KHDS collects longitudinal data by revisiting respondents interviewed nearly 20 years ago. It is one of the few household surveys that has data over such a long period and that can address questions concerning long-term effects of childhood circumstances. It provides a unique opportunity to assess who stayed in poverty over this period and why; who moved out of poverty and how.
The sampling strategy in KHDS 2004 and KHDS 2010 was to re-interview all individuals who were household members in any wave of the KHDS 91-94, a total of 6,355 people. The Household Questionnaire was administered in the household in which these Previous Household Members (PHHMs) lived. For all household members alive during the last interview in 1991-1994, but found to be deceased by the time of the fieldwork in 2004 and 2010, information about the deceased would be collected in the Mortality Questionnaire. The next sections provide statistics of the KHDS 2004 and 2010 households.
Excluding households in which all previous members are deceased (17 households and 27 respondents), the KHDS 2004 field team managed to re-contact 93 percent of the baseline households. Not all 915 households received four interviews. Unsurprisingly, households that were in the baseline survey for all four waves had the highest probability of being re-interviewed. Of these 746 households, 96 percent were re-interviewed.
Turning to re-contact rates of the sample of 6,353 respondents, Table 2 shows the status of the respondents by age group (based on their age at first interview in the 1991-1994 waves). Re-interview rates are monotonically decreasing with age, although the reasons (deceased or not located) vary by age group. The older respondents were much more likely to be located if alive. Among the youngest respondents, over three-quarter were successfully re-interviewed. Excluding people who died, 82 percent of all respondents were re-interviewed.
Table 1: KHDS 2004 and 2010 Households
Table 2: KHDS 2004 and 2010 Individuals by Age
As in KHDS 2004, households that were interviewed four times at the baseline were more likely found in 2010. Excluding the households in which all members had died, 95 percent of these households were re-interviewed in 2010.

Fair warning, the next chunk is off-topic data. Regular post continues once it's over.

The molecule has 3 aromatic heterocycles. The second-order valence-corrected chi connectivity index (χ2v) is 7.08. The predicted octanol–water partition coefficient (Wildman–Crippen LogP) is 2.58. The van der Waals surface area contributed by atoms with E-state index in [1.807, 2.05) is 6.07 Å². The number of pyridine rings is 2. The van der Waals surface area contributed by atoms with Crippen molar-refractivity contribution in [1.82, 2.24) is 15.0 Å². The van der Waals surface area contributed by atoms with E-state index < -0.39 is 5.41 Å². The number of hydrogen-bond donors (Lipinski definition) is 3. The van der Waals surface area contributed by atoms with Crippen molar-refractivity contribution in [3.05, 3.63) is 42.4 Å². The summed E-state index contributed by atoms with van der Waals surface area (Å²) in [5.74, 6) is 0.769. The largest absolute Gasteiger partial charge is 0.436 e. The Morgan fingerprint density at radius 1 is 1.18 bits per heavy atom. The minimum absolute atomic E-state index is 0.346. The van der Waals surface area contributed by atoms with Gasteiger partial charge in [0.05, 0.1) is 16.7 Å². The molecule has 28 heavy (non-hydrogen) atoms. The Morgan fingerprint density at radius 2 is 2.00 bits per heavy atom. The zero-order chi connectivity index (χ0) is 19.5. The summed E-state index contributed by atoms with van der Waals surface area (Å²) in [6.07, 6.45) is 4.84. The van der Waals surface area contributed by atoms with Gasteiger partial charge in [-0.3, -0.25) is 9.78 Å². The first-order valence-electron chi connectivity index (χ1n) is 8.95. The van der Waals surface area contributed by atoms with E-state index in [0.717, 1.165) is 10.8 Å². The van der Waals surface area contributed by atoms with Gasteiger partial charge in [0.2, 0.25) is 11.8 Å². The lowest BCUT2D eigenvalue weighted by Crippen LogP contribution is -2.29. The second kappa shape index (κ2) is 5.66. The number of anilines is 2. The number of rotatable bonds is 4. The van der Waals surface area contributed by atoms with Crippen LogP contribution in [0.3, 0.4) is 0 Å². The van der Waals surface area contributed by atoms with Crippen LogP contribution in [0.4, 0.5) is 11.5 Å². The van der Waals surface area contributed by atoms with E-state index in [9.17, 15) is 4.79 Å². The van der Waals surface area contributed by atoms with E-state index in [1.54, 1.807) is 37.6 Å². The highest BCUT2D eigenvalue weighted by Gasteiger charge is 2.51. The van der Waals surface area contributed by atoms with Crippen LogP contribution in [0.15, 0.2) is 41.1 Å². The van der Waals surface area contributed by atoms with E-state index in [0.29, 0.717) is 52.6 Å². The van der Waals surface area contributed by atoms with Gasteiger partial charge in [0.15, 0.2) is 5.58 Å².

The KHDS 2010 re-contact rates in terms of panel respondents are provided in Table 2. As in 2004, the older respondents, if alive, were much more likely to be re-contacted than younger respondents. In the oldest age category, 60 years and old at the baseline, the interview teams managed to re-contact almost 98 percent of all survivors. The length of the KHDS survey starts to be seen in this age category however, as almost three quarters of the respondents had passed away by 2010.
Table 3 provides the KHDS 2010 re-contact rates by location. More than 50 percent of the re-interviewed panel respondents were located in the same community as in KHDS 91-94. Nearly 14 percent of the re-contacted respondents were found from other region than Kagera. The survey team also tracked panel respondents in Uganda where one percent of the interviewed panel respondents were located.
The location of the untraced respondents is based on the tracking data. More than half of the untraced respondents are reported to be living in Kagera.
Table 3: KHDS 2010 Re-Contact Rates by Location
.Location of households in 2004:
Note to the figure above: "Traced" means that there was adequate address information for at least one surviving household member during the initial field visits in October - November 2004. Subsequent field work from January - May 2004 yielded additional information, which increased the number of traced households, and this is not reflected in the statistics presented here.
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